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Digital Commons at St. Mary's University



LCSH Subject

Garay, Miguel Léibar; Cejudo, Florencio Arnáiz; Herrasti, Sabino Ayastuy; Salazar, Joaquin Ochoa; Marianists; Martyrs; Saints

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Creative Commons License

Creative Commons Attribution-Noncommercial-No Derivative Works 3.0 License
This work is licensed under a Creative Commons Attribution-Noncommercial-No Derivative Works 3.0 License.


173274901 (OCLC)


This publication was published by the Pecan Grove Press and written by Brother Robert D. Wood who was in charge of the archives and special collections located in Louis J. Blume Library. A print copy of this book is available in the library as well (Here)

Table of Contents

pt.1 Miguel Leibar - Marianist, Priest, Martyr -- 1. The early years: 1885-1898 -- 2. Early assignments: 1898 - 1912 -- 3. A stint in the South: 1915 - 1922 -- 4. And then in the North: 1923 - 1930 -- 5. The troubles begin: 1930 - 1934 -- 6. The storm clouds gather: 1935 -1936 -- 7. The road to martyrdom: July 7-28, 1936 -- pt. 2 Florencio Arnaiz, Sabino Ayastuy, Joaquin Ochoa -- 8. Three in Escoriaza -- 9. The formation years -- 10. The activity of three educators -- 11. Madrid: September 1935 - September 1936

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64 pages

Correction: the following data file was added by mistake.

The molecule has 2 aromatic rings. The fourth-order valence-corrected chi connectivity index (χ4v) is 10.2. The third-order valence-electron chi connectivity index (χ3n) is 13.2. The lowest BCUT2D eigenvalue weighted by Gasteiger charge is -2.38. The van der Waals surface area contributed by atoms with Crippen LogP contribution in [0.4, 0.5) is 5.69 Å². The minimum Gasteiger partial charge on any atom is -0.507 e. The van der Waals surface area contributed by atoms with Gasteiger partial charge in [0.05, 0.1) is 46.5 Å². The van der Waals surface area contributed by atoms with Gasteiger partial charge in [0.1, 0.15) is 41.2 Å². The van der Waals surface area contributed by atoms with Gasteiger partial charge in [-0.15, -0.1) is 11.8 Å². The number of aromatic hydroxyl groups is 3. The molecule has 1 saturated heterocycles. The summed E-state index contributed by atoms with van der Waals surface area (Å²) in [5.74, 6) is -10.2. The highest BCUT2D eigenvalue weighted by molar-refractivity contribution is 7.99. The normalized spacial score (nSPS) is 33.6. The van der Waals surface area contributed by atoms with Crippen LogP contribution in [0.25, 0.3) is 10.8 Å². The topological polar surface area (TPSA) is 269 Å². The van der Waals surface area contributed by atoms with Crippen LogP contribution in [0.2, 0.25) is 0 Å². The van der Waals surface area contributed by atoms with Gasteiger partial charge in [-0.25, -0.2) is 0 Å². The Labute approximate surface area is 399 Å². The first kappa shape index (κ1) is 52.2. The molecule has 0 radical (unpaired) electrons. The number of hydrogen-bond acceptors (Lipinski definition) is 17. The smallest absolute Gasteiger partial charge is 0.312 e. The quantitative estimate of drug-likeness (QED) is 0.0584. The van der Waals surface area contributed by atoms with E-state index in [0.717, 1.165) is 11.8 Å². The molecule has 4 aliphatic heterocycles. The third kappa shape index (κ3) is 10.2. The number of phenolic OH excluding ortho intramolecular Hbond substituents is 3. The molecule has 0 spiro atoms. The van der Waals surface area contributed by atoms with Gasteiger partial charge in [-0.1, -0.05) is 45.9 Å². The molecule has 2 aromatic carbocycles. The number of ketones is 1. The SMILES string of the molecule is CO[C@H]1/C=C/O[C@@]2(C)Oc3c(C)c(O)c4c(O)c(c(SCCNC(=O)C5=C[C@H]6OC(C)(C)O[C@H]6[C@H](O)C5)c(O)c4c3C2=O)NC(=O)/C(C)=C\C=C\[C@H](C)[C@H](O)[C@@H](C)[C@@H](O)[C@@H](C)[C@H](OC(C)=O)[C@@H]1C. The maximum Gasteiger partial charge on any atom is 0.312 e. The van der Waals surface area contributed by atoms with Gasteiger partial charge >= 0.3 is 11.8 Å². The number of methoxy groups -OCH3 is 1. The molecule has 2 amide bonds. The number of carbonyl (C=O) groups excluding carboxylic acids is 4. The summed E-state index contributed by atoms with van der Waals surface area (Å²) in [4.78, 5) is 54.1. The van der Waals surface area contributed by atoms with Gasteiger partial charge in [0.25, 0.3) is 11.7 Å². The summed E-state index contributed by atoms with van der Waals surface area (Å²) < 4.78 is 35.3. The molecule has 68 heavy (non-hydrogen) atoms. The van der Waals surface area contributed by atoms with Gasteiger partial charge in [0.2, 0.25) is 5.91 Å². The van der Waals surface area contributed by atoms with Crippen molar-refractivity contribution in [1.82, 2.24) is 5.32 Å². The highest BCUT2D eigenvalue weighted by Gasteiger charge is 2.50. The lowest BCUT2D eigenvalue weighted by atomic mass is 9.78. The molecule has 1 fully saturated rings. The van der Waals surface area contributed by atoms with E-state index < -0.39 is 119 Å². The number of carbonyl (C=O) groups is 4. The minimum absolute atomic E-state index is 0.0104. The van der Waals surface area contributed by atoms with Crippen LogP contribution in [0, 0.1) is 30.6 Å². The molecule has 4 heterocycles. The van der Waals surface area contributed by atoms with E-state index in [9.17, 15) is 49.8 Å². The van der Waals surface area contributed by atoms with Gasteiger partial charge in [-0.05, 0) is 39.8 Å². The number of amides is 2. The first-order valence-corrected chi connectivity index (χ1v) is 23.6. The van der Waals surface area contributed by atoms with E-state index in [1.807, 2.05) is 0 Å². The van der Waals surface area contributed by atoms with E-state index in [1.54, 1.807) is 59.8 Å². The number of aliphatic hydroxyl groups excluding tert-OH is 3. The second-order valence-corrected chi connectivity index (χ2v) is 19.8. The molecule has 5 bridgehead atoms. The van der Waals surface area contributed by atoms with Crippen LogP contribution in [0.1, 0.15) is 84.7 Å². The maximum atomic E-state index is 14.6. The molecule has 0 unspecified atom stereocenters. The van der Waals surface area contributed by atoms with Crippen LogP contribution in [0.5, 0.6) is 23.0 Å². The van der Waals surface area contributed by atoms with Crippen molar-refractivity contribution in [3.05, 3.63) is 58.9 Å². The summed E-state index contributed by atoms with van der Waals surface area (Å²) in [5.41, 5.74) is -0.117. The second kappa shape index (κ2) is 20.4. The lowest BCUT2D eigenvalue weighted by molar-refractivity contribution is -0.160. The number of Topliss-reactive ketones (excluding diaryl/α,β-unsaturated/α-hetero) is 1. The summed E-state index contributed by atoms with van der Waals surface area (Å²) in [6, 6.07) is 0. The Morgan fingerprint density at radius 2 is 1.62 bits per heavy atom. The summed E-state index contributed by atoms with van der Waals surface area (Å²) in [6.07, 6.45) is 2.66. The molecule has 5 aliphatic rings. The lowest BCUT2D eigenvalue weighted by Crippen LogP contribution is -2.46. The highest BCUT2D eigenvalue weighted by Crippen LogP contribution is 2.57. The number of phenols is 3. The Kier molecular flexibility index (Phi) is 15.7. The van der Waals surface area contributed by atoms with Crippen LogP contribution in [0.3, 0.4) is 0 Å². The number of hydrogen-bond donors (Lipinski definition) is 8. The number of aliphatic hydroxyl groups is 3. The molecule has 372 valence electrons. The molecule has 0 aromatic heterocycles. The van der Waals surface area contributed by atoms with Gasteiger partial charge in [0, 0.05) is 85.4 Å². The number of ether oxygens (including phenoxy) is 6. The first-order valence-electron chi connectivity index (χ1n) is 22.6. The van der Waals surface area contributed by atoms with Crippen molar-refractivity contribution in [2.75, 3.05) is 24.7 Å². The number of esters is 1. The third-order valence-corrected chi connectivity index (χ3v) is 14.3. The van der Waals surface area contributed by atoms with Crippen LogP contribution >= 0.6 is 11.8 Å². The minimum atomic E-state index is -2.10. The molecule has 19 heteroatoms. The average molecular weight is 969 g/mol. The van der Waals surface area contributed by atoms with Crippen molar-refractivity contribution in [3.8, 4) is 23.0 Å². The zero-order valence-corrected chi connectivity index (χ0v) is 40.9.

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Because I felt that English-speaking Marianists and the Marianist family might like to know something about the four Spaniards of the Society of Mary who will be beatified on October 28 of this year, I have culled all of the information for this book from the recently published book of Fr. José María Salaverri, S.M.1, with his permission. This is not a translation, though at times I have followed his text fairly closely, and in some cases used his wording. The present work is considerably shorter than the original book. The reason is that I have a) eliminated many of the historical allusions except the few that directly affected the lives of the subjects of this work, and b) omitted most of the lengthy correspondence, reports, allusions to the Marianist Rule of Life (formerly Constitutions) and detailed descriptions of activities, especially in Part 2. I have also taken the liberty most of the time to drop the titles “Father” and “Brother” (which isn’t used in Spain anyway). I am presenting simply the more pertinent facts about the lives of these men, very different in character but with the same ideal: to follow Christ, consecrated to Mary, by helping children and young men through teaching and Christian education. When the Church honors those who have given their lives for the faith, it calls us to sanctity, fidelity and love. In the case of Miguel, Florencio, Joaquín and Sabino what the Church especially underlines is their fidelity. They were four Christians who one day felt themselves called to consecrate their lives to God. They were faithful to their religious vocation even though they knew it might lead to martyrdom. This is especially true of the three young men who made perpetual vows in circumstances which could easily have led them to renounce their religious vocation. But they all fulfilled the desire that Sabino expressed several times: “I want to live and die at the feet of my most holy Lady and Mother.”